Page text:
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Croatia Information - Page 2
As early as the fourth century BC the Dalmatian coast was colonised by the Greeks. Roman rule of the area began in 100 BC. The first Croats migrated to the region around the year 600. In 925 Tomislav became the first Croatian king.

Over the centuries, parts of Croatia were controlled by Hungarians, Venetians, Turks and Hapsburgs. Following the First World War (1914-1918) Croatia became part of the Kingdom of Serbians, Croatians and Slovenes.

During the Second World War, Croatians (the Independent State of Croatia) backed by fascist Germany and Italy fought against the Croatian anti-fascist movement. Josip Broz "Tito" led the Partisan Resistance and the Yugoslav Communist Party.

After Germany's defeat Yugoslavia became the Federal Peoples' Republic of Yugoslavia (Slovenia, Croatia, Bosnia and Herzegovina, Serbia, Montenegro and Macedonia). Josip Broz "Tito" (1892-1980) controlled Yugoslavia for thirty-five years.

In 1990 democratic elections in Croatia resulted in the victory of the Croatian Democratic Party and independence from Yugoslavia was declared in 1991.

Croatia's independence was followed by civil war. The Yugoslav army moved into Croatia and the United Nations sent in peace keeping troops. Eventually Serb armies left Croatia under UN supervision. Diplomatic relations were restored between Croatia and Yugoslavia in 1996.

During the war, following the break-up of the socialist Federation of the Yugoslav Republics, Croatia suffered considerable damage to its infrastructure. In addition to rebuilding bridges, factories and homes (and supporting large numbers of refugees), Croatia began the privatisation of state enterprises.

Croatian industries include petroleum, plastics, chemicals, machine tools, electronics, metal products, construction materials, shipbuilding, wood products, paper, textiles, food processing and beverages.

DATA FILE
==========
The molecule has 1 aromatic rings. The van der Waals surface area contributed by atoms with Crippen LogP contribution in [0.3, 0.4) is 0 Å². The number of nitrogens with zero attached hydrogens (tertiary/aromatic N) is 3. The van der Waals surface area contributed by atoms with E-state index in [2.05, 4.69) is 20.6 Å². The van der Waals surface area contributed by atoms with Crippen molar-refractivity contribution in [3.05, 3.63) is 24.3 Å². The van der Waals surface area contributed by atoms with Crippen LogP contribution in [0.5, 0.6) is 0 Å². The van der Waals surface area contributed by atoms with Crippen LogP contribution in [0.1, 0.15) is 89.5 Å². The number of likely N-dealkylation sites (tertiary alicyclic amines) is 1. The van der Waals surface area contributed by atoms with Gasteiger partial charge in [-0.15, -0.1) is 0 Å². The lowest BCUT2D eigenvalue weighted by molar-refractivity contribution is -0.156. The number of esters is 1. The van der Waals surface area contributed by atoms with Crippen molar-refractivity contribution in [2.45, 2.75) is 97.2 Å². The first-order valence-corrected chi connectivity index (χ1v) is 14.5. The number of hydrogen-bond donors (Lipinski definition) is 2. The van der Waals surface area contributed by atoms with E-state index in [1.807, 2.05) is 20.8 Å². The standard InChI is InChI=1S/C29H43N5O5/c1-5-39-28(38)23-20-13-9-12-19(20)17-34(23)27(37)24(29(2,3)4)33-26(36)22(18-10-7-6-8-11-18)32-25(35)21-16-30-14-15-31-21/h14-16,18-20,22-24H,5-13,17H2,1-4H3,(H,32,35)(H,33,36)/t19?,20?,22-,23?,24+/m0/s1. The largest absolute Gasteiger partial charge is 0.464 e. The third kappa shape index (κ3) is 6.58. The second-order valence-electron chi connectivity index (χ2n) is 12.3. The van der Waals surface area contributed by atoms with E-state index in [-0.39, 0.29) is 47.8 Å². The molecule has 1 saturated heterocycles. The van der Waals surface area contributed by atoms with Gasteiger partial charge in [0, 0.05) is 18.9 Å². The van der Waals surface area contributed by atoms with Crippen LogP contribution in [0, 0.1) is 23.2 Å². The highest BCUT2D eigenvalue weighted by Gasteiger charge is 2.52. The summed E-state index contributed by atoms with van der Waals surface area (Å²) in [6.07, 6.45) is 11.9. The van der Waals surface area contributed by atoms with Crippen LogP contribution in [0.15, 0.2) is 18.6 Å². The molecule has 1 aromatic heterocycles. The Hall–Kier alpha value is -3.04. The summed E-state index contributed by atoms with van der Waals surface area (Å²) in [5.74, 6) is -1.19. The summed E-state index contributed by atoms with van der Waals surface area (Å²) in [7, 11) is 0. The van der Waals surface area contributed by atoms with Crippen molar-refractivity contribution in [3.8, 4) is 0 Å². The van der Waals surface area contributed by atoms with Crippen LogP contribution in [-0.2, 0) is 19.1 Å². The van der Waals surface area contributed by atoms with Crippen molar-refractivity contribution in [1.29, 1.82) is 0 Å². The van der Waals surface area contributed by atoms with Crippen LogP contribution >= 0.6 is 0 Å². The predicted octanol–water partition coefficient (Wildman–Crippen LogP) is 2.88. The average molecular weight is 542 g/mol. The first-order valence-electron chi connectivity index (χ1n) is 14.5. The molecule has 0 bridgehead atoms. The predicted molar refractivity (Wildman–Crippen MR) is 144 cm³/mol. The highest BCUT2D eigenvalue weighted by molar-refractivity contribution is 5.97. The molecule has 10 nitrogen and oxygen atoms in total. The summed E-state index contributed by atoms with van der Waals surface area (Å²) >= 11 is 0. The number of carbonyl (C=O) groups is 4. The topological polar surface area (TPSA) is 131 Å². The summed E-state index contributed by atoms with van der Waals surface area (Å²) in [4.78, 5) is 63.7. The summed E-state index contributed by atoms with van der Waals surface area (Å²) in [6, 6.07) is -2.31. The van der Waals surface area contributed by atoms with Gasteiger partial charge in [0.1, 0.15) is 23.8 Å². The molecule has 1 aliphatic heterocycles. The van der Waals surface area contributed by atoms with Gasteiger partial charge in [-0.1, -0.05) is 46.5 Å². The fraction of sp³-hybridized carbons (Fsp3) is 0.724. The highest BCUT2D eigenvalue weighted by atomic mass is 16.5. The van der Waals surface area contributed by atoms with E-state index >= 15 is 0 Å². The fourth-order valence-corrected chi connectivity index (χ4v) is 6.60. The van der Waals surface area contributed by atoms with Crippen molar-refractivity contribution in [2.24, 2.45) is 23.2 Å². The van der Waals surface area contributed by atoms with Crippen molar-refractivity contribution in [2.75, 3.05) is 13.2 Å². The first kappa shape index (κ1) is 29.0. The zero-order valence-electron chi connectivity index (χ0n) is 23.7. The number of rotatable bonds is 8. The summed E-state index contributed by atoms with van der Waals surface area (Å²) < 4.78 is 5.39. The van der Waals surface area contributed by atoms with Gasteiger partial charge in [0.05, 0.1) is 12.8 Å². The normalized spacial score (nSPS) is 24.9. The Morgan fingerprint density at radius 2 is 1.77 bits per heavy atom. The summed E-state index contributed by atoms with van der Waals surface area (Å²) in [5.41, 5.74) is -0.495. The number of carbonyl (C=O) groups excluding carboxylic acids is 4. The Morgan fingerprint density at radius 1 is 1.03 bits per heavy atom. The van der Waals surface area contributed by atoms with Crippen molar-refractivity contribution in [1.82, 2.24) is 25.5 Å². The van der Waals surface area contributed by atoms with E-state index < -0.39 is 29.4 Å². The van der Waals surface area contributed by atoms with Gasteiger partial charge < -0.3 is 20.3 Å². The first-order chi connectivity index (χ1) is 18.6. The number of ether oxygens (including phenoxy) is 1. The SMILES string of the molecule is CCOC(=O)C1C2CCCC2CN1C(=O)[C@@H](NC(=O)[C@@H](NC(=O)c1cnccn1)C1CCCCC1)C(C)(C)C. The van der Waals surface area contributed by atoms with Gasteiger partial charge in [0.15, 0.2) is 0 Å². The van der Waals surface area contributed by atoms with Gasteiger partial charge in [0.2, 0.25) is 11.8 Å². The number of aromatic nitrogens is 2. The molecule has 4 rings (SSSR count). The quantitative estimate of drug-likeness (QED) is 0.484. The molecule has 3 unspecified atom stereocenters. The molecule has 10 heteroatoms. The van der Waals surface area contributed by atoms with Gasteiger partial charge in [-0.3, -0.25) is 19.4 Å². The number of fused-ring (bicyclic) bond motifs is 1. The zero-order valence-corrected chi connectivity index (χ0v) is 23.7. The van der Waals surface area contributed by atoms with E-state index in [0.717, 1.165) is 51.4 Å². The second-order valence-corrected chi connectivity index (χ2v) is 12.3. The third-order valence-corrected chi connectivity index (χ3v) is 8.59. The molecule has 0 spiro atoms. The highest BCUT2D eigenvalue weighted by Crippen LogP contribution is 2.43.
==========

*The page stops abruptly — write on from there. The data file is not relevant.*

The agricultural sector produces corn, wheat, barley, alfalfa, soybeans, sugar beets, sunflower seeds, olives, citrus fruits, grapes and dairy products. Fishing and fish farming are important for the home market as well as export.

The Croatian tourist industry, established over a hundred years ago, is important to the economy. From the 1950s Croatia became an increasingly popular tourist destination until the break-up of Yugoslavia and the ensuing war. By 1996 the industry had recovered with millions of tourists a year.

Croatia joined the EU on 1st July 2013.

Over the centuries, Croatia has nurtured many writers, musicians and artists.

The earliest example of the written Croatian language is the Baska Tablet that dates back to the eleventh century and was kept in the Church of St Lucia on the island of Krk.

Two of Croatia's most famous literary figures are the playwright Marin Drzic (1508-1567) and the poet, playwright and novelist Miroslav Krleza (1893-1981).

In the art world, the Croatian sculptor Ivan Mestrovic (1883-1962) is widely acclaimed.

There is no doubt that football is Croatia's most popular sport. Croatia is an important European team and has been a runner-up in the World Championship. Football stars include Zvonimir Boban, Alen Boksic and Davor Suker.

Baketball and tennis are also popular. In 2001 Goran Ivanisevic became the Wimbledon tennis champion.

The religious holidays of Christmas , Easter, Our Lady of Assumption and All Saint's Day are celebrated. Other public holidays are New Year's Day, National Day and Anti-fascism Day.

News from Croatia is available from Newslink.

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